• Investment and prioritization
who has decision or input rights styles
Who has Decision & /or Input Rights?(Styles)
  • Business Monarchy
  • IT Monarchy
  • Feudal
  • IT Duopoly
  • Federal
  • Anarchy
key players in governance archtypes 5
Key players in Governance Archtypes5

5. Weill, P. & Ross, J.W. (2004)

how are decisions formed enacted mechanisms
How are Decisions Formed & Enacted?(Mechanisms)
  • Decision-making structures
  • Alignment processes
  • Communication approaches
mechanisms decision making structures 5
Mechanisms: Decision-making structures5

5. Weill, P. & Ross, J.W. (2004)

the governance model the harmony what how framework
The Governance ModelThe “Harmony ‘What-How’ Framework”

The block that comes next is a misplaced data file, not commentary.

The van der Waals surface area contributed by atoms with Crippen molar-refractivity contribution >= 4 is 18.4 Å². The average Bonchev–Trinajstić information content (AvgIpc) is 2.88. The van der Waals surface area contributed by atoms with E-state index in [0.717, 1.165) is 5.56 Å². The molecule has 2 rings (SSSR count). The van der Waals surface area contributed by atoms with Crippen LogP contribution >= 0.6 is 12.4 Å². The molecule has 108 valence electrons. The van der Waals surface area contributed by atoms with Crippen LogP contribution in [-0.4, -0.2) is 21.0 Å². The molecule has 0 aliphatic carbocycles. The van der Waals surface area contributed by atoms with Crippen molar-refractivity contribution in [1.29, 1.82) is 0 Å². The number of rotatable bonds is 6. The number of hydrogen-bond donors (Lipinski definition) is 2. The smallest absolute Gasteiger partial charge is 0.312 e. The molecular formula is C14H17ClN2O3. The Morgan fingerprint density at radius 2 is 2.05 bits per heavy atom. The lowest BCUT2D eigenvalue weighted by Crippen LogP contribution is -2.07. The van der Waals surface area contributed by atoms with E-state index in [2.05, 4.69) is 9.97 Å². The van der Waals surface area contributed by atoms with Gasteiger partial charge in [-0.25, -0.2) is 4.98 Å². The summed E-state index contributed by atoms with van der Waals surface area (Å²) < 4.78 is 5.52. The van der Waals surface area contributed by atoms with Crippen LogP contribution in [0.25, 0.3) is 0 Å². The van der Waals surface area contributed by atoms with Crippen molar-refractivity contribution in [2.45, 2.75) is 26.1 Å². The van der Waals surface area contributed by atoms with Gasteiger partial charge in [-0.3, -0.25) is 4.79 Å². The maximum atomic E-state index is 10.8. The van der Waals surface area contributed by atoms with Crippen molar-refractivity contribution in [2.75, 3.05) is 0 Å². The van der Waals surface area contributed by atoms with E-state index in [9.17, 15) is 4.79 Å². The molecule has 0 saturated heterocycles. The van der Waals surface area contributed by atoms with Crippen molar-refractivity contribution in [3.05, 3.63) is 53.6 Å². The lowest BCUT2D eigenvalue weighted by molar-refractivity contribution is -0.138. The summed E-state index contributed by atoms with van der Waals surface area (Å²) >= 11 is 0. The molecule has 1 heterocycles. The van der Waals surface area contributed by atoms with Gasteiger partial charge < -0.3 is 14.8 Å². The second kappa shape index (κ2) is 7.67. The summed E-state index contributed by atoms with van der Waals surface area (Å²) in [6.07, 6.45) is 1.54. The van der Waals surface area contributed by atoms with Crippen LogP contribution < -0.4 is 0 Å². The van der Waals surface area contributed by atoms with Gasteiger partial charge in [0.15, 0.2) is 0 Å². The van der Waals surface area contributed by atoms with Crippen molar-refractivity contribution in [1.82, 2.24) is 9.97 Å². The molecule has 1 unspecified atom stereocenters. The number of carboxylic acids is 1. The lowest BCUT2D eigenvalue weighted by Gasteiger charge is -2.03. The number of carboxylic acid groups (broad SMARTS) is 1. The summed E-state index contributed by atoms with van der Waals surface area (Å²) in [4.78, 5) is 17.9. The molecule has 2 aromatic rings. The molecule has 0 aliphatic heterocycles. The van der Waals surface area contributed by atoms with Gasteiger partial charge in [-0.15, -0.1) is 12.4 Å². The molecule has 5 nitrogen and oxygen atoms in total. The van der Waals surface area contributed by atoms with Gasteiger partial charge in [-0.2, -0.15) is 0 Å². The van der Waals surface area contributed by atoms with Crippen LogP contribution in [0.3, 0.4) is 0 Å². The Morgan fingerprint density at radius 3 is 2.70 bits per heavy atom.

What

What

Governance

Arrangements

Performance

Goals

Strategy

How

How

How

Governance

Mechanisms

Metrics &

Accountabilities

Desirable

Behaviors

What

What

mapping styles against domains

Domains

Principles

Architecture

Infrastructure

Business Applications

Investment & Priorities

Styles

Input

Decision

Input

Decision

Input

Decision

Input

Decision

Input

Decision

Business Monarchy

IT Monarchy

Feudal

Federal

Duopoly

Anarchy

Mapping Styles Against Domains
su s mapping of styles against domains

Domains

Principles

Architecture

Infrastructure

Business Applications

Investment & Priorities

Styles

Input

Decision

Input

Decision

Input

Decision

Input

Decision

Input

Decision

Business Monarchy

IT Monarchy

Feudal

Federal

Duopoly

Anarchy

SU’s Mapping of Styles Against Domains

mapping styles against domains23

Domains

Principles

Architecture

Infrastructure

Business Applications

Investment & Priorities

Styles

Input

Decision

Input

Decision

Input

Decision

Input

Decision

Input

Decision

Business Monarchy

0

IT Monarchy

1

Feudal

Federal

Duopoly

Anarchy

Mapping Styles Against Domains

30

27

0

6

0

7

1